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Supreme Court Rejects Organizational Liability for Torture

Today the Supreme Court issued its decision (.pdf download) in Mohamad v. Palestinian Authority, holding that the Torture Victim Protection Act of 1991 (“TVPA”) provides for liability only of natural persons, not organizations or corporations.

In this case, the family of a U.S. citizen, who was tortured and killed by intelligence officers of the Palestinian Authority and the Palestine Liberation Organization, sued under the 1991 Torture Victim Protection Act (“TVPA”). The TVPA provides a cause of action against “[a]n individual” for torture or extrajudicial killing committed under authority or “color of law” of any foreign state. The D.C. Circuit affirmed the district court’s dismissal of plaintiffs’ claims on the grounds that the TVPA applies only to natural persons, not to organizations.

Today the Supreme Court unanimously affirmed the D.C. Circuit. In an opinion by Justice Sotomayor, the Court considered the statutory language and legislative history of the TVPA, concluding that the everyday meaning of the word “individual” applies in this case and only includes natural persons. Petitioners had tried to convince the Court that, because Congress normally provides for organizational liability in tort statutes, its use of the word “individual” here was unusual and could only be parsed with consideration of the legislative history.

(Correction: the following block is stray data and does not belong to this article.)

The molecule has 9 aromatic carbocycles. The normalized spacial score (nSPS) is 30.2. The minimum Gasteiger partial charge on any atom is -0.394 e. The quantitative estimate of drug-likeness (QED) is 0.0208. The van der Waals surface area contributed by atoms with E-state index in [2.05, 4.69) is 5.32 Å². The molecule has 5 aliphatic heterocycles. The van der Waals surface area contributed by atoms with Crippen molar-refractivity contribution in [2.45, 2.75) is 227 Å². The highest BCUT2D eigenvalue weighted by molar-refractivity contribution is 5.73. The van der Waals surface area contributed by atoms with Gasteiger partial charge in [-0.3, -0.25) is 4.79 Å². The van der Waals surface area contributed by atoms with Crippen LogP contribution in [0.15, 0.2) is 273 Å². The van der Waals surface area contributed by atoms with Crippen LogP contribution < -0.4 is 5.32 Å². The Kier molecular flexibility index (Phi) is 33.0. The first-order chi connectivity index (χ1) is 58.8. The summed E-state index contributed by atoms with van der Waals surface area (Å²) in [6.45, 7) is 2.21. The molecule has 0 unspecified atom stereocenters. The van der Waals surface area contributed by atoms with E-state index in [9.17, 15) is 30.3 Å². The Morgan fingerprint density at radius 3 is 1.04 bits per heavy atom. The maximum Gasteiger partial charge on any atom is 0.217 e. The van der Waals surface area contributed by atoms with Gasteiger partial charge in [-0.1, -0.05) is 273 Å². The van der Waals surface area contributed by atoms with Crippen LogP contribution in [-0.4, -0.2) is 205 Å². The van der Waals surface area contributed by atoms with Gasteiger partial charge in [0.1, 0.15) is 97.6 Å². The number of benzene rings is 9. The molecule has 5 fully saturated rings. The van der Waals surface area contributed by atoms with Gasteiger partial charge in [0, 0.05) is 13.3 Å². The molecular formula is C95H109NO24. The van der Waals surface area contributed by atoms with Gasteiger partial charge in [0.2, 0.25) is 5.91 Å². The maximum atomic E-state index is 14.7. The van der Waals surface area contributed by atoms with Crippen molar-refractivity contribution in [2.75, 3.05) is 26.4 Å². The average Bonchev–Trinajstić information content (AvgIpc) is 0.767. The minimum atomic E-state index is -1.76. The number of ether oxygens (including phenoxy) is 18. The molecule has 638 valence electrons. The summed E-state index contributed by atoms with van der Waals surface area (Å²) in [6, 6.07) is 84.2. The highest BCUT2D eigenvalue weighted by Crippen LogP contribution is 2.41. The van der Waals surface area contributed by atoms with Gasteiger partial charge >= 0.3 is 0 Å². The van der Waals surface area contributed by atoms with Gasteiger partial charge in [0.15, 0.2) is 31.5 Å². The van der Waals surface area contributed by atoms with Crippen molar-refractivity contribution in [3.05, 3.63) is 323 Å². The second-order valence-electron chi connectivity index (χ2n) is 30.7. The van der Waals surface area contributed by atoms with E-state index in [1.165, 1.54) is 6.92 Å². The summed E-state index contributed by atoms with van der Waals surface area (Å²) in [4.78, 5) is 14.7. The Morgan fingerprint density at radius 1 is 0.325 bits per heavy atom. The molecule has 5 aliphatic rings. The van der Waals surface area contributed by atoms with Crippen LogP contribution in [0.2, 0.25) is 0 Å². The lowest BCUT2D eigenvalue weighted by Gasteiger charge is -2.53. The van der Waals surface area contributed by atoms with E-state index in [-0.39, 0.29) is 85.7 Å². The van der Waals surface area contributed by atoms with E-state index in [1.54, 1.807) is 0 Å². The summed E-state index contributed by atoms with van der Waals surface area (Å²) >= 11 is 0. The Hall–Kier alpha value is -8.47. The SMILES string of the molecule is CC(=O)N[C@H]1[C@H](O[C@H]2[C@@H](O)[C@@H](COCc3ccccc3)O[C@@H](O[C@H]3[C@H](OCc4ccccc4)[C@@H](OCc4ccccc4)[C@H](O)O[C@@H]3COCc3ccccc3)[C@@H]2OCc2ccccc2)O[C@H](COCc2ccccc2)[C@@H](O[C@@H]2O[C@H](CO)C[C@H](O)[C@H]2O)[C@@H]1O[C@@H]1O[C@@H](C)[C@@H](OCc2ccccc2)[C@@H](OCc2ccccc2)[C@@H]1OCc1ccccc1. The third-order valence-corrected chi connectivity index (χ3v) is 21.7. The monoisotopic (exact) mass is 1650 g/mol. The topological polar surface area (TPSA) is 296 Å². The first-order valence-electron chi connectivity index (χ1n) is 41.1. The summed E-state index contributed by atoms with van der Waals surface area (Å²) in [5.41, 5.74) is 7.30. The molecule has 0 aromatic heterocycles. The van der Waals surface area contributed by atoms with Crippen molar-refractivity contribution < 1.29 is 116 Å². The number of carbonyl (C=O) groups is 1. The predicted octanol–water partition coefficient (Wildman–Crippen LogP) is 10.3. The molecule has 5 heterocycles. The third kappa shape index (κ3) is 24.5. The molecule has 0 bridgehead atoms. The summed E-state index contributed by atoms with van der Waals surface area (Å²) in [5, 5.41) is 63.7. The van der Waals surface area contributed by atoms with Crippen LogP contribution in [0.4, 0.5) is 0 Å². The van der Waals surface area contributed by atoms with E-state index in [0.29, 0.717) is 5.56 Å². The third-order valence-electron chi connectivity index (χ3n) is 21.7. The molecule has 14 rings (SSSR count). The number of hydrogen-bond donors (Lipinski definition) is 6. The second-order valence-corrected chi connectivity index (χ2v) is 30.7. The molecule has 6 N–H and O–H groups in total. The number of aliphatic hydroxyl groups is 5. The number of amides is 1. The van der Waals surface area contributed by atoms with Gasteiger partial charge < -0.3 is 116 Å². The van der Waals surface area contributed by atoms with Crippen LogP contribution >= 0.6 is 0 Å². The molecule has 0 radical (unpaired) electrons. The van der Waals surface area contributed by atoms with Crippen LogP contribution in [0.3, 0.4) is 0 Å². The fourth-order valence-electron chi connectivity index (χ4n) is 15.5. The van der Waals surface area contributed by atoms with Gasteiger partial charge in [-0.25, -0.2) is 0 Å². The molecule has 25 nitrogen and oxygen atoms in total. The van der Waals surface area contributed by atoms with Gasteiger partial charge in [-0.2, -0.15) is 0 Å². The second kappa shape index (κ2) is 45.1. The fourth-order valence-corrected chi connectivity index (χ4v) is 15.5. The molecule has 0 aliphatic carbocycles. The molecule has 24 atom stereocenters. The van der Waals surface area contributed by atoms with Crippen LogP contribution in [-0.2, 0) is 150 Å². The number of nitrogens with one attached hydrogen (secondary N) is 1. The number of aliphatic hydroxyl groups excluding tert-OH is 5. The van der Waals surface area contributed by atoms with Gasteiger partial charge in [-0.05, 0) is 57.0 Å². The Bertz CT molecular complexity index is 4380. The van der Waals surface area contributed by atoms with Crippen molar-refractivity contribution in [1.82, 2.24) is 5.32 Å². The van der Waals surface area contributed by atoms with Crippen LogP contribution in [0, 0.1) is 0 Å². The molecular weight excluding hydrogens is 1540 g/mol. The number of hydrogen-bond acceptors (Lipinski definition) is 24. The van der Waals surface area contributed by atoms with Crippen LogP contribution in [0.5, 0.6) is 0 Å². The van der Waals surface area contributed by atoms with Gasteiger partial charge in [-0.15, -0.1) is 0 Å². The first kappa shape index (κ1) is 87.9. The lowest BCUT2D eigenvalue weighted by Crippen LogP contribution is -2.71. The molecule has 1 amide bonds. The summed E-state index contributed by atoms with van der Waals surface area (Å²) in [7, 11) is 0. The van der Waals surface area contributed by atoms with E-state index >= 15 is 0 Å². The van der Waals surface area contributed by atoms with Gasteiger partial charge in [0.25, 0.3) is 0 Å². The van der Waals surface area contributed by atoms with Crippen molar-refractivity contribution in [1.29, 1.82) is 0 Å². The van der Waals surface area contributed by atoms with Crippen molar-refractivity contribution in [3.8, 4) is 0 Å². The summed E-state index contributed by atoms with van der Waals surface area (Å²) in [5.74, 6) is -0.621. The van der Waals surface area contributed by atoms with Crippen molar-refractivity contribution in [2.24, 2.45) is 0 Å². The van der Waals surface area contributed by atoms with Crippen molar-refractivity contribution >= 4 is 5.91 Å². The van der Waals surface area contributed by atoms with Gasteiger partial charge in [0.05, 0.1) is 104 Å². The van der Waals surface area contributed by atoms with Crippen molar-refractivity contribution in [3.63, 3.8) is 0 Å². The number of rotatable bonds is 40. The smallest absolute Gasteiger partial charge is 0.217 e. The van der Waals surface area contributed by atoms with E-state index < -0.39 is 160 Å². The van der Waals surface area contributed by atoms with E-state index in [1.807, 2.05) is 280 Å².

The legislative history, petitioners argued, reveals that Congress used the word “individual” to make clear that state entities could not be sued, but not to exclude corporate or organizational liability.

The Court’s opinion referenced Mohamad’s companion case, Kiobel v. Royal Dutch Petroleum. The Court initially granted cert in Kiobel on the question of corporate liability under the 1789 Alien Tort Statute, but after oral argument, ordered the parties to brief the issue of extraterritoriality -- that is, whether the ATS covers violations of international law committed overseas -- and put the case to the Court’s next term. Justice Sotomayor’s reference to Kiobel shed little light on the Court’s thinking in that case, although the Court is widely expected to restrict the reach of the ATS when it ultimately rules.

By restricting the reach of the TVPA to natural persons, who may be difficult to identify and are often judgment-proof, the Court has significantly reduced the likelihood that torture victims or victims’ families will be able to hold their torturers accountable.